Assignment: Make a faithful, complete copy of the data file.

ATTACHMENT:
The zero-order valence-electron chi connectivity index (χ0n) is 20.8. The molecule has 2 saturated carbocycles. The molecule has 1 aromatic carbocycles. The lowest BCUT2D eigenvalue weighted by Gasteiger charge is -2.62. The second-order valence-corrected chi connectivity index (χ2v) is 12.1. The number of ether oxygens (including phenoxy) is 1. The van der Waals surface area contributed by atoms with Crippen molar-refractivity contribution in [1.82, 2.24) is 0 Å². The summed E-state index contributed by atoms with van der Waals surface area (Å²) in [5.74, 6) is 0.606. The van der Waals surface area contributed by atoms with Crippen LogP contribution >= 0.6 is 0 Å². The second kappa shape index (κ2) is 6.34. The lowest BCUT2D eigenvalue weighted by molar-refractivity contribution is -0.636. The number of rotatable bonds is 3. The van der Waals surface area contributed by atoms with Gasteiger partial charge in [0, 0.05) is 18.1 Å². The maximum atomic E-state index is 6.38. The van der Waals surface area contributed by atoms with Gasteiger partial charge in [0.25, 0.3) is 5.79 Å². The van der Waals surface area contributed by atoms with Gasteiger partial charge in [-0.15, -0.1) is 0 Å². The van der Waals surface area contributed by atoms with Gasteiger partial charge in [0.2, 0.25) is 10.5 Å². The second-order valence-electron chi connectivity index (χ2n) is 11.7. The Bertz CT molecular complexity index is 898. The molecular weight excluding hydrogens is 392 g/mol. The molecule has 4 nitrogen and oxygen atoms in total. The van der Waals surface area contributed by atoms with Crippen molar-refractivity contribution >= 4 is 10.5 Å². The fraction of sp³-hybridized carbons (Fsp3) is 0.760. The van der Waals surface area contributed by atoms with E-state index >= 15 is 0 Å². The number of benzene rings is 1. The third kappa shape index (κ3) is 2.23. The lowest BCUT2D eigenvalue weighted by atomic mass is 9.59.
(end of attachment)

The zero-order valence-electron chi connectivity index (χ0n) is 20.8. The molecule has 2 saturated carbocycles. The molecule has 1 aromatic carbocycles. The lowest BCUT2D eigenvalue weighted by Gasteiger charge is -2.62. The second-order valence-corrected chi connectivity index (χ2v) is 12.1. The number of ether oxygens (including phenoxy) is 1. The van der Waals surface area contributed by atoms with Crippen molar-refractivity contribution in [1.82, 2.24) is 0 Å². The summed E-state index contributed by atoms with van der Waals surface area (Å²) in [5.74, 6) is 0.606. The van der Waals surface area contributed by atoms with Crippen LogP contribution >= 0.6 is 0 Å². The second kappa shape index (κ2) is 6.34. The lowest BCUT2D eigenvalue weighted by molar-refractivity contribution is -0.636. The number of rotatable bonds is 3. The van der Waals surface area contributed by atoms with Gasteiger partial charge in [0, 0.05) is 18.1 Å². The maximum atomic E-state index is 6.38. The van der Waals surface area contributed by atoms with Gasteiger partial charge in [0.25, 0.3) is 5.79 Å². The van der Waals surface area contributed by atoms with Gasteiger partial charge in [-0.15, -0.1) is 0 Å². The van der Waals surface area contributed by atoms with Gasteiger partial charge in [0.2, 0.25) is 10.5 Å². The second-order valence-electron chi connectivity index (χ2n) is 11.7. The Bertz CT molecular complexity index is 898. The molecular weight excluding hydrogens is 392 g/mol. The molecule has 4 nitrogen and oxygen atoms in total. The van der Waals surface area contributed by atoms with Crippen molar-refractivity contribution >= 4 is 10.5 Å². The fraction of sp³-hybridized carbons (Fsp3) is 0.760. The van der Waals surface area contributed by atoms with E-state index >= 15 is 0 Å². The number of benzene rings is 1. The third kappa shape index (κ3) is 2.23. The lowest BCUT2D eigenvalue weighted by atomic mass is 9.59.